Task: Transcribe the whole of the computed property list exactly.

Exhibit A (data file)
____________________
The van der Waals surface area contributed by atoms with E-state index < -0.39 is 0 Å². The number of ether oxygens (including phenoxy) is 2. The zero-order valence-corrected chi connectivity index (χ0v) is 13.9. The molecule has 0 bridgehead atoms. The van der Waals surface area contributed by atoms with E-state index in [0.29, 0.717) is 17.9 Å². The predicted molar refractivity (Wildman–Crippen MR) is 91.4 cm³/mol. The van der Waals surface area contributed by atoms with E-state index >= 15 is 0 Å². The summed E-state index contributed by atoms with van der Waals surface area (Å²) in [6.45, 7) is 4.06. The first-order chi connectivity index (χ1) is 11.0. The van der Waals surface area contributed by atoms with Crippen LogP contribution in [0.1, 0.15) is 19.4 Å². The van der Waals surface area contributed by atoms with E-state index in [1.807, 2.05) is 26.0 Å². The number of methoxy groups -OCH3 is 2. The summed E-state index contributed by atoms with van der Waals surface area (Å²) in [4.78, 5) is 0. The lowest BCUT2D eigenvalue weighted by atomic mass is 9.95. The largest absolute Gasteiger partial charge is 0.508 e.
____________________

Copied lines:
The van der Waals surface area contributed by atoms with E-state index < -0.39 is 0 Å². The number of ether oxygens (including phenoxy) is 2. The zero-order valence-corrected chi connectivity index (χ0v) is 13.9. The molecule has 0 bridgehead atoms. The van der Waals surface area contributed by atoms with E-state index in [0.29, 0.717) is 17.9 Å². The predicted molar refractivity (Wildman–Crippen MR) is 91.4 cm³/mol. The van der Waals surface area contributed by atoms with E-state index >= 15 is 0 Å². The summed E-state index contributed by atoms with van der Waals surface area (Å²) in [6.45, 7) is 4.06. The first-order chi connectivity index (χ1) is 11.0. The van der Waals surface area contributed by atoms with Crippen LogP contribution in [0.1, 0.15) is 19.4 Å². The van der Waals surface area contributed by atoms with E-state index in [1.807, 2.05) is 26.0 Å². The number of methoxy groups -OCH3 is 2. The summed E-state index contributed by atoms with van der Waals surface area (Å²) in [4.78, 5) is 0. The lowest BCUT2D eigenvalue weighted by atomic mass is 9.95. The largest absolute Gasteiger partial charge is 0.508 e.